Skip to comments.QE-3 Hyperventilating Hyperbole on Hyperinflation
Posted on 09/21/2012 2:50:26 PM PDT by blam
QE-3 Hyperventilating Hyperbole on Hyperinflation Stock-Markets / Quantitative Easing
Sep 21, 2012 - 12:07 PM
By: Ned W Schmidt
Wow! The hyperventilating hyperbole on hyperinflation to be brought about by QE-3 was near overwhelming. From some of what we read, QE-3 is to cure all the economic woes of the U.S., cause hyperinflation, crash the U.S. dollar, prevent male patten baldness, push $Gold to $2,400, and cause the death of our favorite pet. Oh, and the perennial favorite fantasy trotted out on a regular basis is Silver going back to $50. Could QE-3 really be all those things, or is it really Damp Squib One?
In order to appease the Street, FOMC announced the purchase of $40 billion of mortgage backed securities each month. To help understand the meaning this policy let us consider the chart above. The blue line, using the left axis, is Federal Reserve Credit, or the size of the Federal Reserve's assets. We have extended it out a year at a rate of $40 billion per month. Before going on let us note that the rationale for this policy is totally frivolous, and it was adopted purely to appease the paper asset pushers on the Street.
First observation is that adding $480 billion, while admittedly too much, does not compare to QE-2, early part of graph. QE-2 added nearly twice that much in less than six months. Relative to QE-1 and QE-2, QE-3 is not much to talk about. Second, the red line, using right axis, is the year-to-year change in Federal Reserve credit projected out for the next year.
The absolute size of Federal Reserve Credit, blue line, influences the size of the money supply. Red line is a major determinant of money supply growth and the inflation rate. A year from now that growth rate might be as high as 15-20%. While that rate of growth is too high, it falls far short of that necessary to create hyperinflation. Given the structural problems in the U.S. economy being created by the Obama regime, the level of economic slack in the U.S. economy, and the unwillingness of bankers to make loans that create money, QE-3 is unlikely to live up to most expectations.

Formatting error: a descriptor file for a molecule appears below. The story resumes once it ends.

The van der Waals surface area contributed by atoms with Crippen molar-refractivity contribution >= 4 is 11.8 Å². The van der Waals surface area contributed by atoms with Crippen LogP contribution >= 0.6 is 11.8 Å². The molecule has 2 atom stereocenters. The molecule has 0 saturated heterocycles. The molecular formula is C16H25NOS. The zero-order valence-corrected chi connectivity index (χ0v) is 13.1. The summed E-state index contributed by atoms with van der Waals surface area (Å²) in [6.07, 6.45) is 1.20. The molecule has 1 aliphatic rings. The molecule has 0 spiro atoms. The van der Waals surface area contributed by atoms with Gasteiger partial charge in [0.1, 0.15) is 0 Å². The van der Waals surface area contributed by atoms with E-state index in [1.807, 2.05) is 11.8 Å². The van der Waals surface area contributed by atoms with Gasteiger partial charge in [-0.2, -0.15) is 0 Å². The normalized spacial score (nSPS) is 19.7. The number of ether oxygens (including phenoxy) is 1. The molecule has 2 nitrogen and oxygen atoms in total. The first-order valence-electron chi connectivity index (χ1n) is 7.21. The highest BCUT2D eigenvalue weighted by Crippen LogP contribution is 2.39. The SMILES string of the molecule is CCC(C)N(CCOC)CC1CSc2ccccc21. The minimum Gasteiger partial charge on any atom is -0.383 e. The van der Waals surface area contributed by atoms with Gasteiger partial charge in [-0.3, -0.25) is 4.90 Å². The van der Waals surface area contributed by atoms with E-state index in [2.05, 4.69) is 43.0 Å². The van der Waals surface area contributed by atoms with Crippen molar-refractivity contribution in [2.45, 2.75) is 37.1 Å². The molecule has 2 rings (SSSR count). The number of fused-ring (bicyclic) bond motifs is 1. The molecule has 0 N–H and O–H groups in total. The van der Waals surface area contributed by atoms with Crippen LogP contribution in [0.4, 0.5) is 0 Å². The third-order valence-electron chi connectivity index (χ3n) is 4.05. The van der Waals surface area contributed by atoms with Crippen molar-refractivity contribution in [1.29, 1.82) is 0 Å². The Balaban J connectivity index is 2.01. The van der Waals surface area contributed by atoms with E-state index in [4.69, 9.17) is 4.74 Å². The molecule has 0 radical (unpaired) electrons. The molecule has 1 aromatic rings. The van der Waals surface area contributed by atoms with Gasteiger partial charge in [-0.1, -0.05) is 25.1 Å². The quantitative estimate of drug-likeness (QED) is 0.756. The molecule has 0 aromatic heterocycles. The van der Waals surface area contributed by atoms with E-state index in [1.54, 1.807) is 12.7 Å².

Two other portions of the FOMC announcement have also received more comments than they are worth. This policy is to be open ended and more could be added to these purchases. What is new in that? That has been the Federal Reserve's policy for decades.
In anticipation of QE-3, or as we prefer DS-1, the teenage traders on the Street pushed $Gold up by more than $200 and sent the U.S. stock market to an unjustified level. What should investors do given that set of market action and the likely ineffectiveness of QE-3?
Gold has firmly established itself as a portfolio asset. Investors are not likely to abandon it. $Gold's price does have short-term risk as most of the action has been in the derivative's market. Investors should by now be accustomed to volatility in the price of $Gold, and must simply learn to live with it. Further, Gold is the only insurance available to protect one from the Obama fiscal cliff set to cause the U.S. economy to fall into recession in January. Obama fiscal cliff is a greater worry than QE-3.
As Silver does not have the positive long-term outlook as is the case with Gold, investors should be looking at alternatives. An excellent one would be the Chinese Renminbi, shown in the above chart. Note it is approaching a new high. Investors owning Gold should be adding Renminbi to their portfolio. Those holding Silver, hoping to recover, would be betters served by switching their investment in Silver into the Renminbi.
An investment in Renminbi can be done with either bank deposit accounts, the preferred alternative, or ETFs. Latter uses non deliverable forwards, which might make them undesirable for many. Do not use exchange traded notes, ETNs.
Chinese Renminbi, along with Gold, is preferable to holding either U.S. dollars or Euros. Likely appreciation over time versus those two currencies is largely due to growing importance of the Renminbi as a currency in Asia, and the positive long-term prospects for the Chinese economy. Think of it as switching from the British pound to the U.S. dollar in 1913. While the negative outlook for the dollar does help the case for the Renminbi, the positive influence from China's growing economic importance is more important.
Yep. The yuan started trading on a Chicago exchange many months ago, IIRC. We have lots of money all over the world. China has stuff and produces stuff. Other countries have also increased production.
Prices of stuff from China, BTW, will go up quite a bit more sooner or later. The country that produces more will inflate, which means we also have to pay more yuan, by way of more dollars in exchange, for stuff from China.
Stuff’s higher there, then higher for us, too (plus several kinds of freight, freight fuel costs going up with increasing manufacturing and millions and millions of new drivers around the world every year, merchants/importers and their anti-domestic-competition, anti-family, regulatory government employees keeping up with the Joneses, etc.).
If you can only read the headlines, remember the axiom: alliteration is always an accurate approximation of authenticity and actuality.
OTOH, rhyming headlines can save you the trouble of reading further. When you don’t have the time/ trust the rhyme.
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